DETROIT (WSAZ) -- During WSAZ’s investigation into the region’s connection to Detroit, reporter Dan Griffin met with the families of a young couple who died after a shooting at an apartment complex on Detroit’s east side.
He found they share a bond with families here in our region and a strikingly similar mission.
Families who've lost loved ones to crime want to end the violence. They said it begins with a change in mindset and a greater value for human life.
Parents we talked to, who lost children, said it doesn't have to bring you down; it can also empower you.
"It was senseless," said Angela Cuffie.
One word to describe the murder of Angela Cuffie's son, Matthew, 25, and his girlfriend, Tiara Thompson, 18.
The two were shot in an apartment April 7 on the east side of Detroit.
"That's my child, and someone took his life away from me, and I'll never be able to see him again," Cuffie said.
There are still no arrests in the case.
"While these many murderers are still roaming our streets, then no street is safe, no person is safe," said Matthew's father, the Rev. Robert Cuffie.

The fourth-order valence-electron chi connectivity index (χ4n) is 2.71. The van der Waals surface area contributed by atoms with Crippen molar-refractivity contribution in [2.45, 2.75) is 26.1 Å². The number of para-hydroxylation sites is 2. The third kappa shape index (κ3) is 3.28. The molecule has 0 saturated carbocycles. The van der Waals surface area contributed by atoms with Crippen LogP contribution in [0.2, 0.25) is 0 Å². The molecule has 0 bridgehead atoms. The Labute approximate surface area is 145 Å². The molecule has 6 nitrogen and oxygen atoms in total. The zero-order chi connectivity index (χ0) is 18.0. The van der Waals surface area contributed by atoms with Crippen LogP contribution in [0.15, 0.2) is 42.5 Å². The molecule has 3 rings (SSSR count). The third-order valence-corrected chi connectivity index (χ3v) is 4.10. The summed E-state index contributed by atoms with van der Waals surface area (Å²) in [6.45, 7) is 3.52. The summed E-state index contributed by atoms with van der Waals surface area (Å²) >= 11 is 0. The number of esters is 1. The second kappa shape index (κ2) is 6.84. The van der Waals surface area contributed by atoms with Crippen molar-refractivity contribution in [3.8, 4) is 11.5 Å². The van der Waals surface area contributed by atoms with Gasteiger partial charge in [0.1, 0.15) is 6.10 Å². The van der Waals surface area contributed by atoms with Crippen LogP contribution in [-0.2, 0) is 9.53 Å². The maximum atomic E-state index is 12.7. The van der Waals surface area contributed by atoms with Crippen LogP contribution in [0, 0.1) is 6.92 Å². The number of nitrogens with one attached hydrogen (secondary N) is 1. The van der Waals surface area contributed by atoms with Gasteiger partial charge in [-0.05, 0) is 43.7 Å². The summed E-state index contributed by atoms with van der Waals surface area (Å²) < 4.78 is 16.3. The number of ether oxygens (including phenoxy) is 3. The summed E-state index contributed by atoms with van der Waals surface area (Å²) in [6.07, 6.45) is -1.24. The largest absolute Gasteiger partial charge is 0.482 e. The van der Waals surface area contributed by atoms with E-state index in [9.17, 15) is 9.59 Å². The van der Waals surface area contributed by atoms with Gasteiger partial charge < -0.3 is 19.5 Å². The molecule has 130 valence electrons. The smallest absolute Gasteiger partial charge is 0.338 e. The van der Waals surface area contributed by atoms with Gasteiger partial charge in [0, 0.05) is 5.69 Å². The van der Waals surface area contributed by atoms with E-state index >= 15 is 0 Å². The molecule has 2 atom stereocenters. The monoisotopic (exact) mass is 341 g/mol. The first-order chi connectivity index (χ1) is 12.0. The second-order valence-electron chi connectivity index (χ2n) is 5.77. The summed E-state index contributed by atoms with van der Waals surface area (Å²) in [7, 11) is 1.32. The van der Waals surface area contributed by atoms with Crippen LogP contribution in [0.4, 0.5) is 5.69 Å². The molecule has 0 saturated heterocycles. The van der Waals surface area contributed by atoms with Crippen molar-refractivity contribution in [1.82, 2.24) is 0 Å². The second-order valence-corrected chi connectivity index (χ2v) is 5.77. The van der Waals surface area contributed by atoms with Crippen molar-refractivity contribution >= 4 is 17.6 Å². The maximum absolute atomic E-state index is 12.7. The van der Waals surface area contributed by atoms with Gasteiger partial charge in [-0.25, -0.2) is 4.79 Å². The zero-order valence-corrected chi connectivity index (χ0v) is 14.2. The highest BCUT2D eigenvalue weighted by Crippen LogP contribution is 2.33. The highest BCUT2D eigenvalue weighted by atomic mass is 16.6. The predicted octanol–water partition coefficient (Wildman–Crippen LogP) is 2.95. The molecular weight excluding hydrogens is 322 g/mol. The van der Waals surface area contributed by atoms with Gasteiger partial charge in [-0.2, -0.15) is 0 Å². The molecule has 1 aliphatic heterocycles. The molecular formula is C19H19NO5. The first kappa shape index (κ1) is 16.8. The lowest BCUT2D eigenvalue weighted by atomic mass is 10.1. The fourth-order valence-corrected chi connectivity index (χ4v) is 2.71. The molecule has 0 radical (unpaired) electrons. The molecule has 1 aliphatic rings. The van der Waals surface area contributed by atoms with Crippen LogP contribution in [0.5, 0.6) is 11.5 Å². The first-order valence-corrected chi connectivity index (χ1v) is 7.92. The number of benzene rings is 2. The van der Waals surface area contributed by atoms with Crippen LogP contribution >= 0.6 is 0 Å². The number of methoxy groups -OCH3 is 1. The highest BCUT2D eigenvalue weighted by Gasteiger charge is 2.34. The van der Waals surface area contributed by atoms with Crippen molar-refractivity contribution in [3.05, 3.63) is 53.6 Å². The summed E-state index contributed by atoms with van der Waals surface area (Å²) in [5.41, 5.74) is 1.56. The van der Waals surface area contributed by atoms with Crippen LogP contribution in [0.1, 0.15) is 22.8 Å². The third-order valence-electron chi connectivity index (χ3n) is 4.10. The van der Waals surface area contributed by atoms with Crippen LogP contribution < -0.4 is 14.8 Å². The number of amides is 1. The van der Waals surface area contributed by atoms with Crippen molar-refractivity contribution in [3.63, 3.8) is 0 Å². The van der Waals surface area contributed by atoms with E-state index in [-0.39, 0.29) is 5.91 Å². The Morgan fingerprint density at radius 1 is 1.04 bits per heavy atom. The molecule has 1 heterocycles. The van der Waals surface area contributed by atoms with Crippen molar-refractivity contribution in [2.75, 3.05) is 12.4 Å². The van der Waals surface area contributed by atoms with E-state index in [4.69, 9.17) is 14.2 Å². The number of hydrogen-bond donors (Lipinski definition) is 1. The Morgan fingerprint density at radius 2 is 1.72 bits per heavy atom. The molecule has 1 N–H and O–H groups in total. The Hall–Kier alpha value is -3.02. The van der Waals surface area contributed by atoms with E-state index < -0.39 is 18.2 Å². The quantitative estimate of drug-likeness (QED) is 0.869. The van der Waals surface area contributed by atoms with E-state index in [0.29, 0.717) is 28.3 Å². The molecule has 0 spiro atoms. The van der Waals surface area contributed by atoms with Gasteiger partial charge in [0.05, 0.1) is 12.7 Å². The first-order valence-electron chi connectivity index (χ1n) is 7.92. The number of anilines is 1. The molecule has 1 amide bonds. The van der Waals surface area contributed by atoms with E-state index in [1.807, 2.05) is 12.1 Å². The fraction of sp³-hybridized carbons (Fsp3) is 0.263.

But instead of getting angry, the couple's families are igniting a change in their city.
"Something has to stop the violence with the guns and drugs and all this, it’s taking too many young lives, you know," said Thompson's mother, Shirley Austin.
They said it means dropping the guns and crime, for faith and a greater value in human life.
"We want to catch these children when they're young, so they don't have the mind to go out and kill someone else, just take someone else's lives," Cuffie said.
It's a message shared by some families in our region, too.
"Look at these senseless deaths and understand that we have so much more to give to this earth. God created this earth for us to enjoy, not to cover up or tear down," said Deanna McKinney.
Last week, McKinney lost her son, Tymel, 18, in the midst of gunfire on Charleston's West Side.
McKinney spearheaded a march Wednesday to end the violence.
"We have to move quickly and if we stay on it now, there's no telling how many lives we can save."
Instead of retaliating, these families said they're doing something positive by sending out a message of change.
"It's going to be alright, because we are going to get through this as a community and together," McKinney said.
The families we talked to in Detroit said they won't rest until the violence stops.
They also said they're holding out hope someone is caught in that murder case.
One of the parents said she learned, "Tomorrow's not promised to us."
Tymel McKinney's death was part of two shootings, just hours apart, on Charleston's West Side.
Following both of those cases, Charleston Police arrested four men with connections to Detroit.